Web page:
Michelle Francis-Denny is the Community Liaison with Boat Harbour Remediation Project but first and foremost she is a Pictou Landing First Nation community member. Pictou Landing First Nation has suffered from decades of pollution and most recently worked with various allies to pressure the Nova Scotia government to pass the Boat Harbour Act, which put an end to the Northern Pulp mill in Pictou County using Boat Harbour as an effluent treatment facility.

Vanessa Hartley (Shelburne)

Vanessa Hartley is an 8th generation Black Loyalist descendant from Shelburne, Nova Scotia. Her family has a long historical connection to Shelburne. Currently she works for Shelburne Association Supporting Inclusion (SASI) as a Community Support Worker. She recently completed her diploma in Social Services and is currently working on community development presentations, programming, and projects for African Nova Scotians in Shelburne. Vanessa also sits on the board of the South End Environmental Injustice Society (SEED) in Shelburne.

Dorene Bernard (Sipekne'katik First Nation)

Dorene Bernard is a Grassroots Grandmother, from the Sipekne’katik band in Mi’kmak’i. She is a Water Protector, Water Walker, and Survivor of the Shubenacadie Indian Residential School. Her background is in Aboriginal Social Work where she worked for 20 years in Child Welfare and Community Support for Residential School Survivors. She was the Coady International Institute Chair in Social Justice 2017, sharing her teachings on Environmental Racism, Climate Justice, Residential School legacy and social justice issues, including child welfare, Missing and Murdered Indigenous Women/Girls, Climate Justice and Water teachings, inspired and mentored by the late Grandmother Josephine Mandamin, Mother Earth Water Walker.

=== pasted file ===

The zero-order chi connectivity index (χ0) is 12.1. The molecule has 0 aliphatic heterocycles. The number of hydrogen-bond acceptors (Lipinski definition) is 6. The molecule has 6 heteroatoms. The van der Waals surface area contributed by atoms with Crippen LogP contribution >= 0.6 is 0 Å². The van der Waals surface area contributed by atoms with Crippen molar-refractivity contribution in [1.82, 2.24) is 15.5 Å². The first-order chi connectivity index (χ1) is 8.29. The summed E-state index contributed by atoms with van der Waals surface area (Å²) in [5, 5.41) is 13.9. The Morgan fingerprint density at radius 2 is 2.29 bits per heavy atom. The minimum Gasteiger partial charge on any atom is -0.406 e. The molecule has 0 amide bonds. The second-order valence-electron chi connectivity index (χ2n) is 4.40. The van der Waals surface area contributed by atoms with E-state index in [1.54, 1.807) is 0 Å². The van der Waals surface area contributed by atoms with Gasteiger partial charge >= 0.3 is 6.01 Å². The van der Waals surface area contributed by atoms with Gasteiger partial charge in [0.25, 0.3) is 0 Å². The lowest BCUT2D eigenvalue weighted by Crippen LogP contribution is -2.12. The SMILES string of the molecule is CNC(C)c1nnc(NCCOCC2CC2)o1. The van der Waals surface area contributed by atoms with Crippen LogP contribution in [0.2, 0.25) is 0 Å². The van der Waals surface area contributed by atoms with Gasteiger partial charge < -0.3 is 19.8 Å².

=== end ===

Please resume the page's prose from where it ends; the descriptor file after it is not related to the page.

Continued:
Artists/Performers

Rebecca Thomas

Rebecca Thomas is an award-winning Mi’kmaw poet. She is Halifax’s former Poet Laureate (2016-2018) and has been published in multiple journals and magazines. She coordinated the Halifax Slam Poetry team from 2014 to 2017, leading them to three national competitions with the Canadian Festival of Spoken Word. I’m Finding My Talk is her first book. For Thomas, a Mi'kmaq woman whose father is a residential school survivor, poetry has served as a powerful tool for educating about the racism and inequality that still haunts many Indigenous peoples in Canada.

Leelee Oluwastoyosi Eko Davis

Leelee Oluwastoyosi Eko Davis is a Canadian-born, genderqueer choreographer, dancer, vocalist, and film/performance artist of Nigerian/Trinidadian/Algonquin/French descent. Hailing from Winnipeg, Manitoba, Davis collaborates with artists active in visual art, music, theatre, and dance. Davis’ artistic goals are to blend the traditional barriers between performance and life, stage and experience. As a unique multimedia performer, Davis commonly merges elements of film, projection, movement, dance, voice, music, audience participation and original sound scores. Davis aims to juxtapose the visceral and ethereal, building a bridge to revealing the human experience.